The latest film from Neil Jordan is called The Brave One, but I'd be willing to bet money that the working title was The Stranger, since the word stranger is used repeatedly throughout the film to describe the alienated condition of the main character, a sotto voce radio personality played by Jodie Foster who turns into a piece-packing thrill-killer after being beaten nearly to death by some punks in Central Park and seeing her fiancé murdered by the same punks. That premise is oddly dated, of course, thanks to the extreme Disneyfication of New York City in the 90s, and The Brave One isn't brave or creative enough to simply posit an alternate 2007 in which those reforms never happened. Instead, the pre-existing societal ills that fuel Foster's character are laid out during a radio commentary she gives over the opening credits: chief among them is the fact that the Plaza Hotel is being closed down and her memories of Eloise are being tarnished! This is Death Wish meets Sex and the City, with all the seriousness that implies.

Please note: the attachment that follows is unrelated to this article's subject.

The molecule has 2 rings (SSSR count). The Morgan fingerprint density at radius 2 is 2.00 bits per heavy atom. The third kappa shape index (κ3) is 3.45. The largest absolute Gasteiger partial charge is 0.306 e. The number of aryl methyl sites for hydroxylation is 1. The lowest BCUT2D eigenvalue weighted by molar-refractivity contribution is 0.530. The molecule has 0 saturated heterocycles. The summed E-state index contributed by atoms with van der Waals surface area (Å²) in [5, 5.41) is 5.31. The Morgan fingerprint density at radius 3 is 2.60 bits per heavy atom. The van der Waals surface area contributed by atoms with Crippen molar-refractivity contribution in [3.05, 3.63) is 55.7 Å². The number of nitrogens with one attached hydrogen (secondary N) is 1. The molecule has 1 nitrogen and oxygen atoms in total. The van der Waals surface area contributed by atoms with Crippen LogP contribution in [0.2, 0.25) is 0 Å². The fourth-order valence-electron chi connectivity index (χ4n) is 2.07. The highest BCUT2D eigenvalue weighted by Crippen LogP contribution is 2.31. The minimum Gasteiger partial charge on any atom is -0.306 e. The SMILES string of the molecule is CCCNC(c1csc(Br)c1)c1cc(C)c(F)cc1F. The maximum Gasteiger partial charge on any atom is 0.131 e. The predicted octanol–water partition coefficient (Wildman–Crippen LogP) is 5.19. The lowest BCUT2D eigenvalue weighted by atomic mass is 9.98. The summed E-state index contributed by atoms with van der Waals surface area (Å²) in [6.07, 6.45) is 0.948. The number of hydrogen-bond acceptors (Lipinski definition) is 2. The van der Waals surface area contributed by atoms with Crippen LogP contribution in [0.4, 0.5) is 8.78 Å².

By choosing not to paint a portrait of a New York roiled by crime again -- at one point, a radio caller notes that the emergence of the vigilante is actually welcome, since New York has become so dull -- the film has little recourse except to make Foster's character one of the most unlucky people alive: after the brutal beating and murder in the park by a small gang of hoods -- her fiancé is played in a few early scenes by Naveen Andrews -- she becomes, in short order, the victim of knife-wielding, would-be rapists on the subway, walks in on a first-degree murder in progress and must defend herself against the killer, and happens upon a murderous pimp who mistakes her for a hooker. It's like a blood-and-guts version of that Lindsay Lohan movie where the main character's luck inexplicably turns to pot overnight. As long as the film has trouble looking for Foster instead of Foster looking for trouble, it's not saying much, really. It's only when her character starts to enjoy the violence that things start to get (mildly) interesting.